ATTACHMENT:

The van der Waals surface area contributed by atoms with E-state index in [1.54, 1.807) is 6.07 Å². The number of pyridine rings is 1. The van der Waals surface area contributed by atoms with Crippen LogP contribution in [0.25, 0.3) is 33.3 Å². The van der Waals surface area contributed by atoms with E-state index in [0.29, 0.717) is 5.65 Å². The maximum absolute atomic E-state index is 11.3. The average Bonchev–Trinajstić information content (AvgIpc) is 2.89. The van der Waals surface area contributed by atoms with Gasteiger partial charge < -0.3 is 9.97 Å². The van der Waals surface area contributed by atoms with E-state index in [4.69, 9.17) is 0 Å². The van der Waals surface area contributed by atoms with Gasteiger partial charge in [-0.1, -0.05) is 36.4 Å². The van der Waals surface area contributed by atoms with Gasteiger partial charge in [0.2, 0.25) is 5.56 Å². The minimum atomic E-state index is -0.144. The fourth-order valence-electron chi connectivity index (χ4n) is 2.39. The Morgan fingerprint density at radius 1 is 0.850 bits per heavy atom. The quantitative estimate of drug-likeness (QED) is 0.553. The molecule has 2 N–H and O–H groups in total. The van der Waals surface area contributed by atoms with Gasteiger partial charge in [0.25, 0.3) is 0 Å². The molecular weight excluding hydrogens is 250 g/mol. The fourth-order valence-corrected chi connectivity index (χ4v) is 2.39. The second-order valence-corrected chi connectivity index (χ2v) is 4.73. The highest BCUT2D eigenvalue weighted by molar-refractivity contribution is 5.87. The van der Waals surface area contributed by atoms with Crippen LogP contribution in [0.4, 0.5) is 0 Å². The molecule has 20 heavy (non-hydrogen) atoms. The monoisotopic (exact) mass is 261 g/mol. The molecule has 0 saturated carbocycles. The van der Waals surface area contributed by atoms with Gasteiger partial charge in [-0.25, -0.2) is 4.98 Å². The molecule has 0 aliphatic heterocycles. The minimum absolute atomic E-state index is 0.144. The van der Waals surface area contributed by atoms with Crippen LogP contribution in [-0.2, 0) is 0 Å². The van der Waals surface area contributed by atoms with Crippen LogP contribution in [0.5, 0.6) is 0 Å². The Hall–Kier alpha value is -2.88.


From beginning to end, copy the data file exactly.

The van der Waals surface area contributed by atoms with E-state index in [1.54, 1.807) is 6.07 Å². The number of pyridine rings is 1. The van der Waals surface area contributed by atoms with Crippen LogP contribution in [0.25, 0.3) is 33.3 Å². The van der Waals surface area contributed by atoms with E-state index in [0.29, 0.717) is 5.65 Å². The maximum absolute atomic E-state index is 11.3. The average Bonchev–Trinajstić information content (AvgIpc) is 2.89. The van der Waals surface area contributed by atoms with Gasteiger partial charge < -0.3 is 9.97 Å². The van der Waals surface area contributed by atoms with E-state index in [4.69, 9.17) is 0 Å². The van der Waals surface area contributed by atoms with Gasteiger partial charge in [-0.1, -0.05) is 36.4 Å². The van der Waals surface area contributed by atoms with Gasteiger partial charge in [0.2, 0.25) is 5.56 Å². The minimum atomic E-state index is -0.144. The fourth-order valence-electron chi connectivity index (χ4n) is 2.39. The Morgan fingerprint density at radius 1 is 0.850 bits per heavy atom. The quantitative estimate of drug-likeness (QED) is 0.553. The molecule has 2 N–H and O–H groups in total. The van der Waals surface area contributed by atoms with Gasteiger partial charge in [0.25, 0.3) is 0 Å². The molecular weight excluding hydrogens is 250 g/mol. The fourth-order valence-corrected chi connectivity index (χ4v) is 2.39. The second-order valence-corrected chi connectivity index (χ2v) is 4.73. The highest BCUT2D eigenvalue weighted by molar-refractivity contribution is 5.87. The van der Waals surface area contributed by atoms with Crippen LogP contribution in [0.4, 0.5) is 0 Å². The molecule has 20 heavy (non-hydrogen) atoms. The monoisotopic (exact) mass is 261 g/mol. The molecule has 0 saturated carbocycles. The van der Waals surface area contributed by atoms with Gasteiger partial charge in [-0.25, -0.2) is 4.98 Å². The molecule has 0 aliphatic heterocycles. The minimum absolute atomic E-state index is 0.144. The van der Waals surface area contributed by atoms with Crippen LogP contribution in [-0.2, 0) is 0 Å². The van der Waals surface area contributed by atoms with Crippen LogP contribution in [0.5, 0.6) is 0 Å². The Hall–Kier alpha value is -2.88.